The Six rules to be a perfect PHP 5 switcher

It’s so strange to hear about PHP 4, while PHP 5.3 is out there. Probably because there are a lot of frameworks and cms having a PHP 4 fallback.

The first steps you need to know to be a perfect PHP5 switcher, are easy:

  1. Be OOP
    It can be useful read some books, like the most important one Thinking in Java, which is free. Java apart, It explains you the importance to build your library and your works in blocks. You always should try to create your code in small pieces and reusable objects, and use classes and methods instead functions, if you can.
  2. Be DRY
    Every time you write your code, spend a little time to discover if it can be reusable and what you need to do that.
  3. Be organized
    You MUST know about MVC (Model/View/Controller) patterns and Design Patterns. Putting code in the right place it’s more simply than you think
    For example:
    If you are acting on db, you are in Model pattern
    If you are handling user input or you are using fetched data, you are in the Controller pattern
    If you are writing the interface, you are in the View pattern
  4. Don’t feel alone
    Think every time you write your code someone could be working with it:

    • use explanatory names for your methods, classes, functions, variables, constants (ex. do_coffee(), $total_smiles, LIGHT_SPEED) and avoid using numeric variables (ex: $sql1, $sql2…)
    • smart comments on your code. Write the proposal and avoid a simply code translation
    • learn PHPDoc
  5. Be version controlled
    What happens if you lose your code or some changes? Don’t be fool, use Mercurial or Git. Subversion at least. You can have your free repository, if your server hasn’t one.
  6. Be unique but not stupid
    Before writing your code, put down a schema and try to not write your code from scratch. Use frameworks or reusable libraries and help their communities, if you can. Take a look to : Symfony, Zend Framework, Pear

Suggested books:

Django, Rails, Symfony – A different point of view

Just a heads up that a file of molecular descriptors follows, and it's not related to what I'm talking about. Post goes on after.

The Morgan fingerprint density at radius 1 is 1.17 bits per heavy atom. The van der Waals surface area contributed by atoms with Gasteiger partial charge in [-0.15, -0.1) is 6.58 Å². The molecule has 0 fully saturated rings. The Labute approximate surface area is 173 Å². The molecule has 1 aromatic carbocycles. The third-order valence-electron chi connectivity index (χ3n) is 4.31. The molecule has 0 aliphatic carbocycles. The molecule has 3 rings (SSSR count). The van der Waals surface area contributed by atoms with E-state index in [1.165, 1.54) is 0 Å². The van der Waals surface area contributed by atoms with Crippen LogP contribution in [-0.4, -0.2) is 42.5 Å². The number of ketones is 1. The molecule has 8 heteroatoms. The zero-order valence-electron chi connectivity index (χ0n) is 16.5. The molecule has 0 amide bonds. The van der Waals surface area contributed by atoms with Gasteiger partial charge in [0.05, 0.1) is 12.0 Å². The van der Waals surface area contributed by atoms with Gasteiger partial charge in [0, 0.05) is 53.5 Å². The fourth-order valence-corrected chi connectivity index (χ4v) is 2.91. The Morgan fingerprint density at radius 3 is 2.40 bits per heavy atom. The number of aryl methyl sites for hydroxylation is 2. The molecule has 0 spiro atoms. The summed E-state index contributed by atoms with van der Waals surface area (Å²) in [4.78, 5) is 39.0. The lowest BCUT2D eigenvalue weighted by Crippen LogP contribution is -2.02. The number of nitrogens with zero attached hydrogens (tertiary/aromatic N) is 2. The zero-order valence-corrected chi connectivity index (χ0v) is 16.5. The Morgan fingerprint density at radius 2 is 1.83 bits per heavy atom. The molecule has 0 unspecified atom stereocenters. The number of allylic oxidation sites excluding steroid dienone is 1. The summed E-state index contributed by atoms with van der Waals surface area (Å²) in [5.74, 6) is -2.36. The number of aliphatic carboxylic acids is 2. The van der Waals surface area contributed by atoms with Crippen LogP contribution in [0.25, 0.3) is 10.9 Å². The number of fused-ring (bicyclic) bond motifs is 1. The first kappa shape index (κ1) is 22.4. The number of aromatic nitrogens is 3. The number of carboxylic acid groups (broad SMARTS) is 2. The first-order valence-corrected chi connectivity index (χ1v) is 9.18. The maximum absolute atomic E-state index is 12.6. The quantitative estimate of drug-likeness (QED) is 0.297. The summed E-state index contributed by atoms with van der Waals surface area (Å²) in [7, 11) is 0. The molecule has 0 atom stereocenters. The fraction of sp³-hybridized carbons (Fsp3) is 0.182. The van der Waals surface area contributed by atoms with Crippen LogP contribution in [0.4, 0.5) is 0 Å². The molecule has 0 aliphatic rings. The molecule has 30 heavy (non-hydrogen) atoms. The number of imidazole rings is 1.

It’s easy to find a blog that lets you know which one makes the best things among these frameworks, but I want to point this observation in a different way. The framework community.

First of all, it doesn’t matter which framework  you will choose, these three are all at the same quality level and production ready. So, in order to choose the right one for you, you have only to think about how it fits your needs and if you feel comfortable with it.

I think about Ruby on Rails as Obama in USA. You were hoping something was going to change. You believed the web programming wasn’t ugly and boring anymore. Sure, you haven’t braces any more and you finally got your blocks, but almost everything is the same, you only changed your language.
The good news is that it has the biggest community of the three frameworks.  Thanks to that, you can find almost everything as a gem. The bad news is that sometimes you can find a related project made by a novice or a user that doesn’t understand well the language or the main project.
I suppose this community is like the PHP developers ten years ago. Approaching to it is very easy, and it lets you think you can do whatever you want with smallest effort. But this isn’t the real world. And when you realize the truth, you have already done projects that you need to keep alive. So, they suppose the rules don’t exist and they start thinking as they always do. And obviously it is not the right way.

Django uses Python, which I like most. But not the community. They have a rigid mentality and they would never want to break the rules and when it happens, they are ashamed and they punish themselves (or others). Normally they don’t care about graphics and fancy things, so all the releated projects you will find are “minimalistic”: no graphic, no frills. Sometimes also the documentation is minimalist. Often you need to explore the code, because they assume you already know the whole Python philosophy and its rules (pep). And obviously the IT world.

Symfony is like a fairy tale. You can’t believe it’s true. Free published ebooks, excellent online documentation, great community support. Where’s the trick? There’s no trick. You get what you see. The common problem of the PHP community is to see it like the rest of garbage. They think Wordpress or Drupal will conquer the world and they don’t understand anything about OOP, DRY principle and MVC layers. So, they simply suppose Symfony is hard to understand. But, the real Symfony community is open and the members do understand the importance to break up old rules and start thinking new ones (Design Pattern).

A little mention about Zend Framework. Although it’s under the big Z’s wing and it is almost to v. 2.0 step, it’s still immature.  I mean, it has a great library but, although they inserted a “looks like” CLI interface, to do a complete project (backend+frontend)  still an hard work. And, personally, I dont’ understand the use of “.ini” file configuration instead of normal PHP file.
But I’m sure all the people have got the Z patent, will improve it (if they are able to think).

A polite person doesn’t tell you his favorite, because you have to choose it by yourself. The real man does.
I prefer Django. As I said, because of Python and because I always try to be minimalist when I write my code and because sometimes you need a set of rules to build a good project.
My second choice is Symfony, because I was born as PHP developer. I think it is the state of the art of “MVC” thinking in PHP.
Speaking of which, you know well that there are a lot of PHP frameworks out there, but if you think CakePHP and CodeIgniter are alternatives, maybe you have choosen the wrong job.